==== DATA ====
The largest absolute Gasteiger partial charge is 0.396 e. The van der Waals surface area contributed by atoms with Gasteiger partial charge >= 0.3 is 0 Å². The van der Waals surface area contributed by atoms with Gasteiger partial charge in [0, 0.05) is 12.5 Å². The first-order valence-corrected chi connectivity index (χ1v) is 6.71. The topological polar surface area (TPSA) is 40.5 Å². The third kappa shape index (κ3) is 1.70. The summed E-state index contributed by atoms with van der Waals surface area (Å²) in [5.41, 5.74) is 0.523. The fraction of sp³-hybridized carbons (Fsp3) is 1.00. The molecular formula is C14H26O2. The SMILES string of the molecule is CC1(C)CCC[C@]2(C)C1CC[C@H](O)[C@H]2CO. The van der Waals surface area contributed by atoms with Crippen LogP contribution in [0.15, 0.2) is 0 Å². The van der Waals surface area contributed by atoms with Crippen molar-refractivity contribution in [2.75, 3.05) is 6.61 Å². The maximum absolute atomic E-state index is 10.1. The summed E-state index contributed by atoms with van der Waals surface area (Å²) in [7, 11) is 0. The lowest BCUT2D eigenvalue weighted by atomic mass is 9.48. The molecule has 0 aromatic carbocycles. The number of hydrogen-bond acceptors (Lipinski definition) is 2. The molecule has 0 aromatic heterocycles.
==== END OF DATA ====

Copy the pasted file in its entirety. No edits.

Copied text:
The largest absolute Gasteiger partial charge is 0.396 e. The van der Waals surface area contributed by atoms with Gasteiger partial charge >= 0.3 is 0 Å². The van der Waals surface area contributed by atoms with Gasteiger partial charge in [0, 0.05) is 12.5 Å². The first-order valence-corrected chi connectivity index (χ1v) is 6.71. The topological polar surface area (TPSA) is 40.5 Å². The third kappa shape index (κ3) is 1.70. The summed E-state index contributed by atoms with van der Waals surface area (Å²) in [5.41, 5.74) is 0.523. The fraction of sp³-hybridized carbons (Fsp3) is 1.00. The molecular formula is C14H26O2. The SMILES string of the molecule is CC1(C)CCC[C@]2(C)C1CC[C@H](O)[C@H]2CO. The van der Waals surface area contributed by atoms with Crippen LogP contribution in [0.15, 0.2) is 0 Å². The van der Waals surface area contributed by atoms with Crippen molar-refractivity contribution in [2.75, 3.05) is 6.61 Å². The maximum absolute atomic E-state index is 10.1. The summed E-state index contributed by atoms with van der Waals surface area (Å²) in [7, 11) is 0. The lowest BCUT2D eigenvalue weighted by atomic mass is 9.48. The molecule has 0 aromatic carbocycles. The number of hydrogen-bond acceptors (Lipinski definition) is 2. The molecule has 0 aromatic heterocycles.